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[after Leonardo da Vinci’s Embryo in the Womb, 1510 ]

by Shannon Castleton

Leonardo has etched a uterus
like a plum, in grey.
Thick-webbed veins stick

to its sides, drawn after those
of the artist’s black-haired wrists.
Cross-sectioned, it holds

a bulb-headed embryo––round, hairless, it will
probably be a woman. She is curled
over her knees, eyes down, feet crossed

like wings at her ankles.
She looks for her breasts and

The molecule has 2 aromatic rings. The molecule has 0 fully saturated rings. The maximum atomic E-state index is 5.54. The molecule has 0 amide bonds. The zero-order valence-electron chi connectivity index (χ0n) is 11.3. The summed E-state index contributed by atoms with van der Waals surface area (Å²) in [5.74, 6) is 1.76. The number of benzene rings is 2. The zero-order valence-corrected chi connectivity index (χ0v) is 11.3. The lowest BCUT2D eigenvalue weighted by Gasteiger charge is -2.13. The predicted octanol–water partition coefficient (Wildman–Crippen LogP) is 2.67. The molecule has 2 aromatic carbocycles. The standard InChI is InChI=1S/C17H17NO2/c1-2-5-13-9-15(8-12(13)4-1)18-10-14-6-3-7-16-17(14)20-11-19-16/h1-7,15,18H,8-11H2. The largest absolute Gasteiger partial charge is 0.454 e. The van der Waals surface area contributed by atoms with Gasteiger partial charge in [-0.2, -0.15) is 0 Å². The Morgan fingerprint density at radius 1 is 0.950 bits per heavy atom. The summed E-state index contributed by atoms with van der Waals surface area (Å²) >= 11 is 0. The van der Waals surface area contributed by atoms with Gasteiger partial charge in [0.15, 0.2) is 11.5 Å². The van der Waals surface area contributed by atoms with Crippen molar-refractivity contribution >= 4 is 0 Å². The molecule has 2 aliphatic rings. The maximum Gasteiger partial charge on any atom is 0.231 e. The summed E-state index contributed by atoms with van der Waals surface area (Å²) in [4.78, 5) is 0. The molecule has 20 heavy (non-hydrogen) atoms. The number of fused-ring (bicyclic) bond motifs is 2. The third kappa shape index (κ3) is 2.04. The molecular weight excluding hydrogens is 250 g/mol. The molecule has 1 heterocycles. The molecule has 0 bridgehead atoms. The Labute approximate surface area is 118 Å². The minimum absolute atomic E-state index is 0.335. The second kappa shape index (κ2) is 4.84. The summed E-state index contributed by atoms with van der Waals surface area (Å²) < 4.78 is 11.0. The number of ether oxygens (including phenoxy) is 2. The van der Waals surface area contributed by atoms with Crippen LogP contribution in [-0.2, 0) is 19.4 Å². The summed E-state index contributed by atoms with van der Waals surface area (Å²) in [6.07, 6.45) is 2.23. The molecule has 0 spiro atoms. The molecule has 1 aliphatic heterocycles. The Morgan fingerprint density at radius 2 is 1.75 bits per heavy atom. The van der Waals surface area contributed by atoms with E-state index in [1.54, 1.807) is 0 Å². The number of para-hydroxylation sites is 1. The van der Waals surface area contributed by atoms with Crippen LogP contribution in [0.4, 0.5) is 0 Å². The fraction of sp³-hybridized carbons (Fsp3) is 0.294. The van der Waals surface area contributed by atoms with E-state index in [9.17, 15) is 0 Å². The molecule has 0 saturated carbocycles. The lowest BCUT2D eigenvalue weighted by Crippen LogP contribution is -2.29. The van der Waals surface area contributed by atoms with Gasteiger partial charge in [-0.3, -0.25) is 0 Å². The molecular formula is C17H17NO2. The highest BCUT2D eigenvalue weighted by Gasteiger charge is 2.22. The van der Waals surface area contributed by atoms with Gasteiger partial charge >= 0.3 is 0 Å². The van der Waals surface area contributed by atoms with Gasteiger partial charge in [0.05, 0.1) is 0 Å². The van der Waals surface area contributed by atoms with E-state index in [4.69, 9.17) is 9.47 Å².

navel. She has neither.

Her penciled shell is as thick as my thumb. Stretched
out, she could be the smooth-armed child
of Michelangelo’s David. He could roll

her small as a stone, then sling her
toward the giant whose legs stand
hard as tree trunks. Spinning,

she’d see white rocks flash against
the earth, and silver-plated men burn below,
like stars. She’d think
it was birth the whole way over.